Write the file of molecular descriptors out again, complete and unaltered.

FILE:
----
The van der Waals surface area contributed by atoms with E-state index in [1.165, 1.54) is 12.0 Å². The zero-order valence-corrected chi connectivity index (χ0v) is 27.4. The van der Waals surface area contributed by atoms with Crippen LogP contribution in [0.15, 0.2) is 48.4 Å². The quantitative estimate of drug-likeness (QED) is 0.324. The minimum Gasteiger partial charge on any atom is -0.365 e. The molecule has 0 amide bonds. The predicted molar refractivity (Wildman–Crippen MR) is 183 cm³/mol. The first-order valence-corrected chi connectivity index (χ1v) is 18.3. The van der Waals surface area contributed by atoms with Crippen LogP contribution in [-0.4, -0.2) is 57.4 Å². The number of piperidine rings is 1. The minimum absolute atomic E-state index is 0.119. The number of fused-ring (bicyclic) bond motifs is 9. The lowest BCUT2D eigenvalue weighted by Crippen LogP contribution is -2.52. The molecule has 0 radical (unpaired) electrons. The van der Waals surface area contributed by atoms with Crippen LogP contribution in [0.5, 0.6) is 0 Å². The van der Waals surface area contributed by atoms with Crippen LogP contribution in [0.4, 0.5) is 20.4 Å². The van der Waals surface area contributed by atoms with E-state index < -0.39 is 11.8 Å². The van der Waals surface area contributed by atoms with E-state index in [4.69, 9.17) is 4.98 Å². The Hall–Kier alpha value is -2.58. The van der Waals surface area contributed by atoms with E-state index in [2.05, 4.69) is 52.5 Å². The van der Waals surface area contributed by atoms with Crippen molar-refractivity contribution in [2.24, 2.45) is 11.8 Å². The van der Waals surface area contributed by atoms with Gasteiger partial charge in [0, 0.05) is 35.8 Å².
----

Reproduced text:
The van der Waals surface area contributed by atoms with E-state index in [1.165, 1.54) is 12.0 Å². The zero-order valence-corrected chi connectivity index (χ0v) is 27.4. The van der Waals surface area contributed by atoms with Crippen LogP contribution in [0.15, 0.2) is 48.4 Å². The quantitative estimate of drug-likeness (QED) is 0.324. The minimum Gasteiger partial charge on any atom is -0.365 e. The molecule has 0 amide bonds. The predicted molar refractivity (Wildman–Crippen MR) is 183 cm³/mol. The first-order valence-corrected chi connectivity index (χ1v) is 18.3. The van der Waals surface area contributed by atoms with Crippen LogP contribution in [-0.4, -0.2) is 57.4 Å². The number of piperidine rings is 1. The minimum absolute atomic E-state index is 0.119. The number of fused-ring (bicyclic) bond motifs is 9. The lowest BCUT2D eigenvalue weighted by Crippen LogP contribution is -2.52. The molecule has 0 radical (unpaired) electrons. The van der Waals surface area contributed by atoms with Crippen LogP contribution in [0.5, 0.6) is 0 Å². The van der Waals surface area contributed by atoms with Crippen LogP contribution in [0.4, 0.5) is 20.4 Å². The van der Waals surface area contributed by atoms with E-state index < -0.39 is 11.8 Å². The van der Waals surface area contributed by atoms with E-state index in [4.69, 9.17) is 4.98 Å². The Hall–Kier alpha value is -2.58. The van der Waals surface area contributed by atoms with E-state index in [2.05, 4.69) is 52.5 Å². The van der Waals surface area contributed by atoms with Crippen molar-refractivity contribution in [2.24, 2.45) is 11.8 Å². The van der Waals surface area contributed by atoms with Gasteiger partial charge in [0, 0.05) is 35.8 Å².